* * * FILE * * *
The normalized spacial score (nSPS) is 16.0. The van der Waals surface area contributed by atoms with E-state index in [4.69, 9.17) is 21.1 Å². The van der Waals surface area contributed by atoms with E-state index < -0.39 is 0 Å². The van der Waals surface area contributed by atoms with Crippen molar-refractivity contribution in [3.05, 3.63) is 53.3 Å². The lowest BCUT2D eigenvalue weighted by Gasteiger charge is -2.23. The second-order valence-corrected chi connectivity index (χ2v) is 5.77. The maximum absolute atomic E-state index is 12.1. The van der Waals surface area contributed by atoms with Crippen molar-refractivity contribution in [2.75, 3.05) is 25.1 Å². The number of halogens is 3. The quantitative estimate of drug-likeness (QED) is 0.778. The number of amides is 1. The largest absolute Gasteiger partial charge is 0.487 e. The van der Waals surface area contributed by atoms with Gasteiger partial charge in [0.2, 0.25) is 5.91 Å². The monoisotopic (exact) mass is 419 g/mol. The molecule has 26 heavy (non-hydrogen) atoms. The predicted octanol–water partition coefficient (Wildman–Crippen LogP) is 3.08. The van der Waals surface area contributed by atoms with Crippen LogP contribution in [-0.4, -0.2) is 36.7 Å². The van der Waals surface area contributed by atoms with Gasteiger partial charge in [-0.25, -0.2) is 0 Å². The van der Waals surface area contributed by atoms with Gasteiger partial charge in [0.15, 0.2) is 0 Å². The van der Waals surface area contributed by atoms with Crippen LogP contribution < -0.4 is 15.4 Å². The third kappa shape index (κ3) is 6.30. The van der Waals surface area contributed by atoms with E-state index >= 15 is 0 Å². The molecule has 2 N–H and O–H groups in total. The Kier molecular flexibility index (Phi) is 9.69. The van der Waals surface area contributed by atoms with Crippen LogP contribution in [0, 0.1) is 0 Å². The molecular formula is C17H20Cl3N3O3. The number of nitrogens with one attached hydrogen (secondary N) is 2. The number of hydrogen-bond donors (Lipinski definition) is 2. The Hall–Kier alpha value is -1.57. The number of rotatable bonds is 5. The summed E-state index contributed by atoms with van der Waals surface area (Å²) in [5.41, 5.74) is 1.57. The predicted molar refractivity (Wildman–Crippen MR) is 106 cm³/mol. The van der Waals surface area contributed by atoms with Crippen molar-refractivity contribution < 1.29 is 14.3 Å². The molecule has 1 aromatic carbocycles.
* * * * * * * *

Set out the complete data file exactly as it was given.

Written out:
The normalized spacial score (nSPS) is 16.0. The van der Waals surface area contributed by atoms with E-state index in [4.69, 9.17) is 21.1 Å². The van der Waals surface area contributed by atoms with E-state index < -0.39 is 0 Å². The van der Waals surface area contributed by atoms with Crippen molar-refractivity contribution in [3.05, 3.63) is 53.3 Å². The lowest BCUT2D eigenvalue weighted by Gasteiger charge is -2.23. The second-order valence-corrected chi connectivity index (χ2v) is 5.77. The maximum absolute atomic E-state index is 12.1. The van der Waals surface area contributed by atoms with Crippen molar-refractivity contribution in [2.75, 3.05) is 25.1 Å². The number of halogens is 3. The quantitative estimate of drug-likeness (QED) is 0.778. The number of amides is 1. The largest absolute Gasteiger partial charge is 0.487 e. The van der Waals surface area contributed by atoms with Gasteiger partial charge in [0.2, 0.25) is 5.91 Å². The monoisotopic (exact) mass is 419 g/mol. The molecule has 26 heavy (non-hydrogen) atoms. The predicted octanol–water partition coefficient (Wildman–Crippen LogP) is 3.08. The van der Waals surface area contributed by atoms with Crippen LogP contribution in [-0.4, -0.2) is 36.7 Å². The van der Waals surface area contributed by atoms with Gasteiger partial charge in [-0.25, -0.2) is 0 Å². The van der Waals surface area contributed by atoms with Gasteiger partial charge in [0.15, 0.2) is 0 Å². The van der Waals surface area contributed by atoms with Crippen LogP contribution < -0.4 is 15.4 Å². The third kappa shape index (κ3) is 6.30. The van der Waals surface area contributed by atoms with E-state index >= 15 is 0 Å². The molecule has 2 N–H and O–H groups in total. The Kier molecular flexibility index (Phi) is 9.69. The van der Waals surface area contributed by atoms with Crippen LogP contribution in [0, 0.1) is 0 Å². The molecular formula is C17H20Cl3N3O3. The number of nitrogens with one attached hydrogen (secondary N) is 2. The number of hydrogen-bond donors (Lipinski definition) is 2. The Hall–Kier alpha value is -1.57. The number of rotatable bonds is 5. The summed E-state index contributed by atoms with van der Waals surface area (Å²) in [5.41, 5.74) is 1.57. The predicted molar refractivity (Wildman–Crippen MR) is 106 cm³/mol. The van der Waals surface area contributed by atoms with Crippen molar-refractivity contribution < 1.29 is 14.3 Å². The molecule has 1 aromatic carbocycles.